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Des O’Connor’s daughter takes legal action against Met Police after detective who called her ‘amazingly hot’ keeps job

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A daughter of the late entertainer Des O’Connor is taking legal action against the Metropolitan Police after a detective who told her she was “amazingly hot” during an investigation was allowed to keep his job.

Kristina O’Connor was sent numerous inappropriate messages by Detective Chief Inspector James Mason after he responded to her report of an attempted robbery.

The senior officer asked her out to dinner while taking her statement about the incident, in which she was assaulted by a group of men trying to steal her phone in October 2011.

One of the last photos taken of Des O'Connor back in October, with his daughter Kristina. Pic: Twitter/@tarantwina
Image:
Kristina O’Connor pictured with her father Des. Pic: Twitter/@tarantwina

DCI Mason, who went on to work alongside Met Commissioner Dame Cressida Dick, then sent Ms O’Connor a series of personal emails including one telling her she was “amazingly hot”.

Following her complaint about DCI Mason, who was a detective sergeant at the time of the incident, he was found guilty of gross misconduct last year at a police misconduct hearing.

The Met Police has confirmed he remains a serving officer and lawyers for Ms O’Connor are now seeking a judicial review of how the investigation was handled.

They argue the force “failed to properly investigate” the complaint as a case of gender discrimination.

Ms O’Connor, now 33, said: “I no longer trust the police. I feel that I am as likely to be abused by a police officer as I am by anyone else and perhaps even more likely, as I’ve seen that police officers can harm people with impunity.

“I am fearful of having to call or depend upon the police.

“I feel appalled that the officer in question is still serving… I question what it takes for an officer to be dismissed. It makes a mockery of the misconduct process that he continues to serve.”

It is the latest in a series of controversies to face the Met Police whose commissioner Dame Cressida has been put “on notice” by London Mayor Sadiq Khan.

Metropolitan Police Commissioner Dame Cressida Dick speaks to media after taking part in a walkabout with police officers around Westminster, London.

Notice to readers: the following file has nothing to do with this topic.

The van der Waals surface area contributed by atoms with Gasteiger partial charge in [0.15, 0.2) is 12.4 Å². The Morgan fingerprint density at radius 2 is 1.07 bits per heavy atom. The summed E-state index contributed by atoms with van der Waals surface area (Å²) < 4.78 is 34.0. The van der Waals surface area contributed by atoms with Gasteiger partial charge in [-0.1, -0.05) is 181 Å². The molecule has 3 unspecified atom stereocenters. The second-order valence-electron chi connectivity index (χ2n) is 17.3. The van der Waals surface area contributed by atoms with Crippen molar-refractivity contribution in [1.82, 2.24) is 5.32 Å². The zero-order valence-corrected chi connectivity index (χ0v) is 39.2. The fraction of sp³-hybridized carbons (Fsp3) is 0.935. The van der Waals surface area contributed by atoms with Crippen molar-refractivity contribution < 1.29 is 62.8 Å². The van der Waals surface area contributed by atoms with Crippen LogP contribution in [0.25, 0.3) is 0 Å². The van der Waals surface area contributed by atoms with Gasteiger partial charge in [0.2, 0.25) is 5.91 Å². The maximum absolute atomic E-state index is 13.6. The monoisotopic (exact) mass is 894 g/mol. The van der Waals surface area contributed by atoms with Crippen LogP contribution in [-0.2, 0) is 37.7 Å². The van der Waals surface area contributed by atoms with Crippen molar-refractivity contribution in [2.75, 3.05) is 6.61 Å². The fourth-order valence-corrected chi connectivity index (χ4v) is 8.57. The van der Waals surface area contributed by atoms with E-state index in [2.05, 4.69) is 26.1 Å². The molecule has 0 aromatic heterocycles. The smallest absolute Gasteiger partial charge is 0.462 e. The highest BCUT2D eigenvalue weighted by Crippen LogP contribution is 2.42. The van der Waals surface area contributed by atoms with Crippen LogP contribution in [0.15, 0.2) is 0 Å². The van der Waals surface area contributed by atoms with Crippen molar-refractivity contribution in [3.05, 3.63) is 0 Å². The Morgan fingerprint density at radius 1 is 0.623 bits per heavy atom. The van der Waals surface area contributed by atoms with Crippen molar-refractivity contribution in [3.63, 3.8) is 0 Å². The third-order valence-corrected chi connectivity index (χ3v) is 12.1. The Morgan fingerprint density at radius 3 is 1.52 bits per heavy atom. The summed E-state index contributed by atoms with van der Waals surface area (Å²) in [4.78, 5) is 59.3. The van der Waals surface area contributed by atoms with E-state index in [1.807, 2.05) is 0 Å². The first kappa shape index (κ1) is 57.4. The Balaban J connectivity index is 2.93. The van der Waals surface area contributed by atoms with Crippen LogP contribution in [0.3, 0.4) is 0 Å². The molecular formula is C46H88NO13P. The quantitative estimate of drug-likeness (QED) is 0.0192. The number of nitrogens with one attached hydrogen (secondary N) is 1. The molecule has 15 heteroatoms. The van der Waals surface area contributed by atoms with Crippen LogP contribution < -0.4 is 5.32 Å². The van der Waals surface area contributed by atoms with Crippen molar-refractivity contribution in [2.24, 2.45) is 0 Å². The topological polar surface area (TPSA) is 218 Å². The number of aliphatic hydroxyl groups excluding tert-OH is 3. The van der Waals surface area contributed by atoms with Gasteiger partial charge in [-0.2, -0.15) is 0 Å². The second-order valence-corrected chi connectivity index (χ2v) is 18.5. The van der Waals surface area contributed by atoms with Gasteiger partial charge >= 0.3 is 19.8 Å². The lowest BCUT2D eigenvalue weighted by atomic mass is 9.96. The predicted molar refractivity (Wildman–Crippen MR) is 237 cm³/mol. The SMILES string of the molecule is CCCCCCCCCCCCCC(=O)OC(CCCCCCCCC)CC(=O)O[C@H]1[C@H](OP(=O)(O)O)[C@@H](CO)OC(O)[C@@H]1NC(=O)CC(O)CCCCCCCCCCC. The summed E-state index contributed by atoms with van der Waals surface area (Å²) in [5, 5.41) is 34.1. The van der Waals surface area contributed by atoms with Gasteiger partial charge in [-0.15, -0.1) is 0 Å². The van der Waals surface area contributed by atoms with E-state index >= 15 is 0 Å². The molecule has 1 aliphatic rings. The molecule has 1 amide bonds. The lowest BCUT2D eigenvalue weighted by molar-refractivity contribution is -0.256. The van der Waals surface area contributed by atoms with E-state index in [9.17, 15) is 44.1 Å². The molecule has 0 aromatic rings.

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Dame Cressida Dick has been put ‘on notice’ by London Mayor Sadiq Khan

The force has faced heavy criticism since PC Wayne Couzens abducted, raped and murdered 33-year-old Sarah Everard last March.

A report by the Independent Office for Police Conduct (IOPC) this week revealed highly offensive language used on WhatsApp and in Facebook chats by officers from a now disbanded team based in Westminster, primarily at Charing Cross police station.

Solicitor Nancy Collins said Ms O’Connor’s case pointed to “more than just a rotten apple” within the police force.

She said: “(Ms O’Connor) was subjected to this terrible misogynistic culture which meant that she suffered this abuse by the officer investigating her crime.

“When she then decided to step forward and complain about this, the Met – I think because the culture of misogyny is so deep-rooted – failed to recognise that her complaint had raised issues of sex discrimination and, we say, didn’t adequately investigate it.”

When Ms O’Connor attended the misconduct hearing, she felt “very excluded” after she was left waiting in the building after the panel had gone home having reached its decision, Ms Collins added.

Ms O’Connor said: “My experience of the misconduct hearing was terrible. There was a complete lack of care and support for me as a victim.”

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The Met Police confirmed it was aware of the judicial review but said it was not prepared to discuss the case further.

“We recognise there is a need for real change in the Met,” a force spokesperson said.

“Any victim of crime should have the confidence and trust to come to police to receive the support and professionalism they rightfully expect.

“Where this does not happen, we want to know about it so any learning and, if appropriate, disciplinary action can be taken.”

The IOPC said Ms O’Connor had not appealed when it decided the case should be investigated as gross misconduct.

A spokesman for the watchdog said it made this call “based on the information provided” to it by officers who conducted the initial inquiries into the complaint.

The spokesman added: “The IOPC agrees there is serious public concern about abuse of position by police officers for the purposes of sexual gain, which should be taken into account when assessing the degree to which confidence in policing may have been undermined and the appropriate sanction.”

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